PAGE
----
Stefan Berger’s The British Labour Party And The German Social Democrats 1900- 1931, published first in 1994 and republished in 2002, is an extensive and very well-researched, if, at times, somewhat dull, comparative study of what he terms the ‘working class parties’ of both Britain and Germany. His main argument, that both parties have more in common than the sonderweg historiography of both countries would suggest, is thoroughly convincing and repeatedly well argued. The publication suffers, though, from an occasional overloading of detail, slowing down the narrative.
Berger sticks slavishly to the nation-state as a structuring agent for his study, which becomes problematic in the British case as the state with which he is dealing is not a classical nation-state but a United Kingdom of Great Britain and Ireland and, post 1922, of Great Britain and Northern Ireland. Berger evades this complexity by simply ignoring Irish socialism. He states that the “various labour movements all took shape as national movements” noting in a footnote that “for Britain it has to be said that the Labour Party never really penetrated Ireland” (p 20). While the British Labour Party, indeed, never penetrated Ireland, the Irish Labour Party was successfully founded by the Edinburgh born James Connolly, was strongly connected to the trade union movement and dealt in an unusual mix of socialism and Irish republicanism and, after the foundation of the Irish Free State in 1922, became the main opposition party in the Dáil (the Irish parliament), until the entrance of the Fianna Fáil party in 1927. Thus, Berger conveniently ignores the substantial Irish Labour Movement, whose early leaders, Jim Larkin and James Connolly, were both British born of Irish extraction and who, especially the prolific essayist Connolly, were influential in both Britain and Ireland. The specific Irish context is, of course, separate but yet still wedded to the British context, and Ireland, until 1922, was a constituent part of the United Kingdom and it thus beggars belief that its substantial Labour movement is reflected merely in an ill informed footnote, rather than having a chapter of its own or, at the very least, being consciously left out of the narrative for reasons of space.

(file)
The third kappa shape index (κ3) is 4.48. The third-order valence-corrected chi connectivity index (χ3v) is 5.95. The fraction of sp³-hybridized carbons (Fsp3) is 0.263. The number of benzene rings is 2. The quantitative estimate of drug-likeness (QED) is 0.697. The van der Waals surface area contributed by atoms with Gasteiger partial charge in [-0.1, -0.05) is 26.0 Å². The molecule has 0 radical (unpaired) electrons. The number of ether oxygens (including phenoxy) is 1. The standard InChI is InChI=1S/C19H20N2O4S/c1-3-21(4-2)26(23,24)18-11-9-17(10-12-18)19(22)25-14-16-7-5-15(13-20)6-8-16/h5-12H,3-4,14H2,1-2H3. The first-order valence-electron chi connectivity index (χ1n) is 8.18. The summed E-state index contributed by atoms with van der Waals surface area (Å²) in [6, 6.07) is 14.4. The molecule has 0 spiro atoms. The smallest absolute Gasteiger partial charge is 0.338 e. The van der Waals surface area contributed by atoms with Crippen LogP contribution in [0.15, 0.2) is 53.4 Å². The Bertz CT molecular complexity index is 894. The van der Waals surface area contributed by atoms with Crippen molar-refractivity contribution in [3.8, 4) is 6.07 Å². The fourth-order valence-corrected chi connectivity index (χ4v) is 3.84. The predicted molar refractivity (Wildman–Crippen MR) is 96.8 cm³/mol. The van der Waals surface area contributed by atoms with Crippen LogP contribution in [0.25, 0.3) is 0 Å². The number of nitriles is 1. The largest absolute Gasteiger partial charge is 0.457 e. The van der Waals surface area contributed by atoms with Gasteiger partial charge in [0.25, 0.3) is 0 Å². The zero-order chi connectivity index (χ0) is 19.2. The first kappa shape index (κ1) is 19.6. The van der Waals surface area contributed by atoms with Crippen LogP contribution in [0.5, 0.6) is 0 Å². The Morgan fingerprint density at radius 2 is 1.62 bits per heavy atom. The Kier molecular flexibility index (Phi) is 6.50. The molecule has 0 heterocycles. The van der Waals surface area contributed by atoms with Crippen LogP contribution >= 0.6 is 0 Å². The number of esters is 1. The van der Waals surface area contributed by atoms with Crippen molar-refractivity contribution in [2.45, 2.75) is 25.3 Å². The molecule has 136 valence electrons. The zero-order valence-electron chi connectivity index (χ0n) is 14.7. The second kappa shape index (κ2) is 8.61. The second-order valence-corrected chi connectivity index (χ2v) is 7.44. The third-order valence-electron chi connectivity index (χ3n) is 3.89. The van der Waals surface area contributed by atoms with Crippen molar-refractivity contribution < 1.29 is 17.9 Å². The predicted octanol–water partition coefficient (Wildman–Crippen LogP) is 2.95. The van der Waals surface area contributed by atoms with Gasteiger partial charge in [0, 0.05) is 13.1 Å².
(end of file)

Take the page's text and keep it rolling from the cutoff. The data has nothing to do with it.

Apart, however, from this fairly substantial criticism of what Berger leaves out, his publication is well argued, at times extremely interesting and, indeed, is an important contribution to British-German studies.